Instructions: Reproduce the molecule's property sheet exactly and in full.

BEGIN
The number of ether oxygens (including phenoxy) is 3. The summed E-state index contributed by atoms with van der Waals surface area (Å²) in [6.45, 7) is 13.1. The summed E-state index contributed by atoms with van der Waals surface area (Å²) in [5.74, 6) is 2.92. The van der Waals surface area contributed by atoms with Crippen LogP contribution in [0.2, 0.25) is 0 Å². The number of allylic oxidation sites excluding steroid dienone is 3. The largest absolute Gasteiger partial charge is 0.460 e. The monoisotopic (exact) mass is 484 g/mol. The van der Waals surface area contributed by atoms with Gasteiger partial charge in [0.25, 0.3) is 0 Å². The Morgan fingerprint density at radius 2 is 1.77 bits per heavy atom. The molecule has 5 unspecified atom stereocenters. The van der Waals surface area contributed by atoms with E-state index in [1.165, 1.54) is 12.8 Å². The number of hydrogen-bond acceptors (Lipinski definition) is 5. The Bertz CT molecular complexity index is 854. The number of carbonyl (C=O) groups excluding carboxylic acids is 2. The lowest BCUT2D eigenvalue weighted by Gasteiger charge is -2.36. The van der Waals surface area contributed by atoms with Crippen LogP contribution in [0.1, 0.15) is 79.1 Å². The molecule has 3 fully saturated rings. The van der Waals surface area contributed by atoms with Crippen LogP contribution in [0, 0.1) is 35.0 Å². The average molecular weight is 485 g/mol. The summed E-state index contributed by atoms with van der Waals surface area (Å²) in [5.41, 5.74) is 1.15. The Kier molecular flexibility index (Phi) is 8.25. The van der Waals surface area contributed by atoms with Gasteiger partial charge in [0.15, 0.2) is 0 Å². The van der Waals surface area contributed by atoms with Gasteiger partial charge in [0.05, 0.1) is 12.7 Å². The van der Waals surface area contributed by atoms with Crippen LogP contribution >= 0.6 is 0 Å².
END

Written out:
The number of ether oxygens (including phenoxy) is 3. The summed E-state index contributed by atoms with van der Waals surface area (Å²) in [6.45, 7) is 13.1. The summed E-state index contributed by atoms with van der Waals surface area (Å²) in [5.74, 6) is 2.92. The van der Waals surface area contributed by atoms with Crippen LogP contribution in [0.2, 0.25) is 0 Å². The number of allylic oxidation sites excluding steroid dienone is 3. The largest absolute Gasteiger partial charge is 0.460 e. The monoisotopic (exact) mass is 484 g/mol. The van der Waals surface area contributed by atoms with Gasteiger partial charge in [0.25, 0.3) is 0 Å². The Morgan fingerprint density at radius 2 is 1.77 bits per heavy atom. The molecule has 5 unspecified atom stereocenters. The van der Waals surface area contributed by atoms with E-state index in [1.165, 1.54) is 12.8 Å². The number of hydrogen-bond acceptors (Lipinski definition) is 5. The Bertz CT molecular complexity index is 854. The number of carbonyl (C=O) groups excluding carboxylic acids is 2. The lowest BCUT2D eigenvalue weighted by Gasteiger charge is -2.36. The van der Waals surface area contributed by atoms with Crippen LogP contribution in [0.1, 0.15) is 79.1 Å². The molecule has 3 fully saturated rings. The van der Waals surface area contributed by atoms with Crippen LogP contribution in [0, 0.1) is 35.0 Å². The average molecular weight is 485 g/mol. The summed E-state index contributed by atoms with van der Waals surface area (Å²) in [5.41, 5.74) is 1.15. The Kier molecular flexibility index (Phi) is 8.25. The van der Waals surface area contributed by atoms with Gasteiger partial charge in [0.15, 0.2) is 0 Å². The van der Waals surface area contributed by atoms with Gasteiger partial charge in [0.05, 0.1) is 12.7 Å². The van der Waals surface area contributed by atoms with Crippen LogP contribution >= 0.6 is 0 Å².